What is your role in organising O-Week?
Otago University Students’ Association senior events
co-ordinator Jason Schroeder will be a busy man during
O-Week. Photo by Craig Baxter
I am the production manager for the week. I am also involved
in the research, contacting and securing of acts as well as a
million other bits and pieces.
How has O-Week changed in recent years?
O-Week has grown massively in the last few years, in both the
crowd numbers and in the calibre of acts we are securing.
Having the Forsyth Barr Stadium right on the campus doorstep
has really enabled us to lift O-Week to the standard of a
world-class festival. It's not just the music nights that
have grown, though. The International Food Festival has
really taken off as it has moved to the museum lawn and we
are seeing a far greater public interest.
Is O-Week more important than it was in the past?
I don't think that O-Week is any more important now than in
the past. Sure, it is getting far more national and
international exposure, and the number of students and public
we have attending is growing every year, but I believe that
O-Week has always been a fundamental and important event in
student life here at Otago.
What goes into organising O-Week?
There is so much that goes into organising O-Week! Outside of
contracting artists, OUSA works very closely with Dunedin
City Council, police, Red Frogs, Southern District Health
Board, Forsyth Barr Stadium, and the university to make sure
this is as safe an event as possible for all who attend. The
organisation of all production (staging, lighting etc) is a
huge job and takes months. The OUSA events team starts
working on O-Week in September. We have a volunteer team that
offers more than 1500 hours over the week and could not run
events without them.
How do you attract international acts?
The scale of the events speak quite strongly for themselves.
However, being at the bottom of the southernmost country in
the Pacific can make things a bit tricky at times! We are
able to offer a covered stadium that can host a large crowd
and we have a student population of more than 25,000 in
Dunedin. We work closely with booking agents, promoters and
artist managers as well as looking to see who is touring
around the Pacific region over the period or playing at major
What type of mix are you looking for in terms of acts you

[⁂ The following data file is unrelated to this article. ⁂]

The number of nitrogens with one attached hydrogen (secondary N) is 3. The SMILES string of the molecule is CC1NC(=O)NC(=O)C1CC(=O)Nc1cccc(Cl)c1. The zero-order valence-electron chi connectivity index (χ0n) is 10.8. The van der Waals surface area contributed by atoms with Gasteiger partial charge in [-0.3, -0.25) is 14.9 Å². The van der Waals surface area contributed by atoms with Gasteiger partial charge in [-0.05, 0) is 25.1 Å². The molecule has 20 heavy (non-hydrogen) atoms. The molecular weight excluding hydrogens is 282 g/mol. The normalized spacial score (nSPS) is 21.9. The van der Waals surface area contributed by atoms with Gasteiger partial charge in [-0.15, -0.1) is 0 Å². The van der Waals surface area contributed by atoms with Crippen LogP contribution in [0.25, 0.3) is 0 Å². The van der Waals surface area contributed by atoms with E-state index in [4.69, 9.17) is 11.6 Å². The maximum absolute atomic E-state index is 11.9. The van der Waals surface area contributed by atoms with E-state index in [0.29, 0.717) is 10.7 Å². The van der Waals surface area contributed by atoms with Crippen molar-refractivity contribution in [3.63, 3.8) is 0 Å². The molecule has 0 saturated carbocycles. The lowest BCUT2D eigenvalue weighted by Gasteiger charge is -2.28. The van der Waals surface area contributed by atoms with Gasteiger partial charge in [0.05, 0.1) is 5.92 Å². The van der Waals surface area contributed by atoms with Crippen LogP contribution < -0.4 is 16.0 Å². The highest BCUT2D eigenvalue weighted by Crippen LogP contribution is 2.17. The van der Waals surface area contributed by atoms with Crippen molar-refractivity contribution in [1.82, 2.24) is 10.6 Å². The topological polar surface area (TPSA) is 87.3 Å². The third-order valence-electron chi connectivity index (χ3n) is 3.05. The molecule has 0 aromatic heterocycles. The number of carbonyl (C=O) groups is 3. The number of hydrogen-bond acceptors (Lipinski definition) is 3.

want to attract?
Being a students' association, we look to offer acts that
will have a wide appeal to our students. This year we have a
great mix of hip-hop, indie and electronic, which is really
exciting. Our goal is to try to offer acts that will appeal
to as wide a spectrum of student tastes as possible while
still generating the numbers that allow us to attract major
How happy are you with this year's line-up?
We are incredibly happy with this year's line-up; it's the
biggest we have hosted. Last year we managed to secure
Macklemore, who went on to become a No 1 hit across the globe
as well as win a bag of Grammys. We really did set a
precedent that we have aimed to match and surpass this year.
We have two nights of international artists this year with
Chet Faker & Hermitude and the After Party, which will be
showcasing artists who have headlined Rhythm and Vines,
Future Music and major festivals around the world. We also
have two of the biggest New Zealand acts in Six60 and David
Dallas. Then there is 7 Days.
What will you be doing during O-Week and how busy will it
I will be pretty much living at the stadium from the Thursday
beforehand through to the Saturday after O-Week. My main job
is to liaise with production contractors, artists and the
venue to make sure the set-up runs smoothly and without a
hitch. It will get ridiculously busy.
What is rewarding about the job?
There is something hugely rewarding in being able to stand at
the top of the stand and look down over 5500 people dancing
to the music of an event you have helped built from the
ground up. It makes all the long hours, stress and
hair-pulling worth it.
What is the most challenging part of the job?
A recent study by Harvard University and Careercast.com
listed events co-ordinator as the fifth most stressful career
you can have ... it can get a bit intense sometimes. I guess
it's the fact we are dealing with such concrete deadlines as
there is zero flexibility in when things can be pushed out
to, and if something goes wrong in the 11th hour, it has to
go ahead regardless.